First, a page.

For an album that was born from the aftermath of police brutality, there is certainly dark and sinister undertones to this album which is filled with variety and depth.

Yet, if you listen closely there is also plenty of hope and positivity that also comes through on the album, helped by the accurate and delicate performances of Amino Belyamani (piano), Sam Minaie (bass) and Qasim Naqvi (drums).

There is a mystical feel about what Jewell has achieved on this album, sweeping listeners to distant lands to explore different musical sounds. For example, just by listening to ‘Patnos Logos’, you almost get the feeling that you are in India and other places that are filled with light and colour. This may seem slightly poetic but the music sweeps you far away from your troubles.


Occasionally, you might get the feeling that some of the music is slightly superficial and cold such as on ‘Kun Mun Kultani Tulisi’, but the music does make you use your imagination when you listen to it in a way that doesn’t normally happen when listening to an album.

Pleasingly, there is also many surprises on Volk as well, that means you are never completely sure which direction the music is going to take. Evidence of this can be found by listening to ‘Give Us a Drink of Water’, which has a completely different vibe to anything heard so far on the album. It certainly sounds bolder and more confident but also is more joyful in comparison to earlier tracks – filled with hope perhaps.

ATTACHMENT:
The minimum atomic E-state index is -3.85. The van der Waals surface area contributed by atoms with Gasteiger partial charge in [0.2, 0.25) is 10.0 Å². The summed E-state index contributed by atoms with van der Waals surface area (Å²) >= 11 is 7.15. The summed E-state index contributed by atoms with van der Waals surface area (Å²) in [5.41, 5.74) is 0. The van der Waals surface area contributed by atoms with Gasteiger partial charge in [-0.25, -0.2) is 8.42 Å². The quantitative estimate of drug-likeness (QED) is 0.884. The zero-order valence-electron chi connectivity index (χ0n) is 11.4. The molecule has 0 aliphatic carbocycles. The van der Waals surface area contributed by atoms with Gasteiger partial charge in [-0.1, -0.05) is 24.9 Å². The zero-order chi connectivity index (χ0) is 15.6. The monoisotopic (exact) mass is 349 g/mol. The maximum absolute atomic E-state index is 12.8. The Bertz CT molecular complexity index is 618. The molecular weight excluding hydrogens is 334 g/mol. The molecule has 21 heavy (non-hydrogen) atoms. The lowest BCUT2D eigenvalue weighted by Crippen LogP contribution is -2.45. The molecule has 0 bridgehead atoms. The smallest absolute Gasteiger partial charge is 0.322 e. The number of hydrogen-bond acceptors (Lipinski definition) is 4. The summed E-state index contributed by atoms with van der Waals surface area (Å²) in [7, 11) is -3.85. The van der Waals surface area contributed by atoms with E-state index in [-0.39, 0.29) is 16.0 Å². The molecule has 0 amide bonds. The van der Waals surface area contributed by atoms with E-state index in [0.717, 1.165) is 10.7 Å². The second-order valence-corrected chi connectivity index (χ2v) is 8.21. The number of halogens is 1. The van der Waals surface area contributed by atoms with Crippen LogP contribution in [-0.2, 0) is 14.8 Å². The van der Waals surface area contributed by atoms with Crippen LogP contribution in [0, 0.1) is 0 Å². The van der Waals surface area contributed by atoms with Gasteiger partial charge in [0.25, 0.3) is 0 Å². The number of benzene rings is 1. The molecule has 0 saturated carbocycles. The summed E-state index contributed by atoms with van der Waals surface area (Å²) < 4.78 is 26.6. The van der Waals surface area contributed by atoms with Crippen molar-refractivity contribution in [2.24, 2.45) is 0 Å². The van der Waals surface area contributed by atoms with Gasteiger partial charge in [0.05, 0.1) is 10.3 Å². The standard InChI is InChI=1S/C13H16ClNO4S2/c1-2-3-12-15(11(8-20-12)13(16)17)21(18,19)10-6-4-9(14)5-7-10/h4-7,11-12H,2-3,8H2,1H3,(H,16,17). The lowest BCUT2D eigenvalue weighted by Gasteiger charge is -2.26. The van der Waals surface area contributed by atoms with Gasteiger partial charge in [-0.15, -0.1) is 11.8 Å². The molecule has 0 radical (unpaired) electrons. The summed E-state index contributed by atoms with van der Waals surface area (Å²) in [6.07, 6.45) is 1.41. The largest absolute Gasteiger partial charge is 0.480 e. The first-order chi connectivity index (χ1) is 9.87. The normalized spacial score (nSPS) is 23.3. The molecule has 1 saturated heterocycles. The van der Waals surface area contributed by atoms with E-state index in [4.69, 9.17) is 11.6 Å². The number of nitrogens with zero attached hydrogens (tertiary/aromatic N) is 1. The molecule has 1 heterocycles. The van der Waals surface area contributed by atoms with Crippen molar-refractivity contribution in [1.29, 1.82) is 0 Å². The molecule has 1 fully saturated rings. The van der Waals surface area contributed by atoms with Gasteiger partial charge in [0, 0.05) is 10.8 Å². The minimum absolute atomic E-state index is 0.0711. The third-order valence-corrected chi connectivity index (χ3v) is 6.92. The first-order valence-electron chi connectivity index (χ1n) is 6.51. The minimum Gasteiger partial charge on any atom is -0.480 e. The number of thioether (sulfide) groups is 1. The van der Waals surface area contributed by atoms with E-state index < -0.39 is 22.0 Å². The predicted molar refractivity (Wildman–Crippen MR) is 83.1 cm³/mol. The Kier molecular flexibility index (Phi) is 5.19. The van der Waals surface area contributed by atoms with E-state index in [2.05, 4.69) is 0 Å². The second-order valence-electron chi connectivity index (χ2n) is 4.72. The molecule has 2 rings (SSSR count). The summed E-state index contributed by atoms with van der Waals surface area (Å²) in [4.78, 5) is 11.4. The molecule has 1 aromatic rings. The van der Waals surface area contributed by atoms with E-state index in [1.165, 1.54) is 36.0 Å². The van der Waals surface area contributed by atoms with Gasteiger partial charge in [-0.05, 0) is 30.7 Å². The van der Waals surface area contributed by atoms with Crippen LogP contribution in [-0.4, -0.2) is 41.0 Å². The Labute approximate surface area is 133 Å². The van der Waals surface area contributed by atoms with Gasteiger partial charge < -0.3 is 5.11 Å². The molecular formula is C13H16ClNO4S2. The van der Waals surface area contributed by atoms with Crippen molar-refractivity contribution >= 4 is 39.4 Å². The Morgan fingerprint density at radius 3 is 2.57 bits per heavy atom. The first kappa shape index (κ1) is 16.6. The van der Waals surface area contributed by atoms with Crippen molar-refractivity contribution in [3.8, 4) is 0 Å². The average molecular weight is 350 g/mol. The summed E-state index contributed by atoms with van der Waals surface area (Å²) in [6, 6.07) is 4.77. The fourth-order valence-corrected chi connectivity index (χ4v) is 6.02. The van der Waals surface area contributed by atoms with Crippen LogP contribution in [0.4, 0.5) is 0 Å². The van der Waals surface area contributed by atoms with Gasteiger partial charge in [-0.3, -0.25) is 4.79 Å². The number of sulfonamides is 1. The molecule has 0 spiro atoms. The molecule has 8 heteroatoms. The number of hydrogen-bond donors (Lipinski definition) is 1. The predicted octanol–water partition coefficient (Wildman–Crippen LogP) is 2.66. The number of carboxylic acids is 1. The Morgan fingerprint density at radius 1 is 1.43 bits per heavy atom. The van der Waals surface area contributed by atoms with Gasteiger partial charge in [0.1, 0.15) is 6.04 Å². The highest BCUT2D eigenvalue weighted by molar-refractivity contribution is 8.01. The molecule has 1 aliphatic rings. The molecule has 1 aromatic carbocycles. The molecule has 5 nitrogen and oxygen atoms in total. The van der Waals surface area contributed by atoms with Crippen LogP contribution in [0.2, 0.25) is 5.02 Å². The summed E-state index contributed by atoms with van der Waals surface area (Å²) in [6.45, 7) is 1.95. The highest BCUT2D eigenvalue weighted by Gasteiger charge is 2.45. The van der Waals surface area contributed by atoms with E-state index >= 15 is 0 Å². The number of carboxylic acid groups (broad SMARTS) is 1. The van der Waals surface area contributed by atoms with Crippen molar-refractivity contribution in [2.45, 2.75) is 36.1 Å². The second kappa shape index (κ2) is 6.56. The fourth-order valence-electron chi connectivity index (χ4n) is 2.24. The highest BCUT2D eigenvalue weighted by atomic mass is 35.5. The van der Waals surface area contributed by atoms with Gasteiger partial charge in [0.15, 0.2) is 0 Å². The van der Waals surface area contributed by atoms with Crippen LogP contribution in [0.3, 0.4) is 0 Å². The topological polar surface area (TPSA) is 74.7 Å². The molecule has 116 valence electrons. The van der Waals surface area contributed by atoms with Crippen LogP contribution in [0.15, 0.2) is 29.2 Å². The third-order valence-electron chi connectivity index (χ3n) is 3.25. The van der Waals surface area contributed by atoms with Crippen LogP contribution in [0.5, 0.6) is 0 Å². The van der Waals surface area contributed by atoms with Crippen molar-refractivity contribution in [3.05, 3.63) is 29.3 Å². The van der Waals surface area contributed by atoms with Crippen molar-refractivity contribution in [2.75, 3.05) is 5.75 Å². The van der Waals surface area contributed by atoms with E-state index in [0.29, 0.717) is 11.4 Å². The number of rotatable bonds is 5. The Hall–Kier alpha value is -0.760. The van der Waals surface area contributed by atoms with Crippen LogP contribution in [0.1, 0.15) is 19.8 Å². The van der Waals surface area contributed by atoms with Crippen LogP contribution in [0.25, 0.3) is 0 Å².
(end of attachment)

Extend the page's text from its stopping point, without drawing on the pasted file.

It is a strong album overall, but the track ‘Radegast’ doesn’t feel as though it really works on the album. Although it stands out, it sounds like it is standing out for all the wrong reasons – it is too chaotic and too energetic and doesn’t have any real purpose on the album.

But Volk still manages to finish on a positive note with ‘Black is the colour (of my true love’s hair)’ which is simple, stylish, effective and memorable. A perfect end to a strong album.

Volk will be released on September 29th. 


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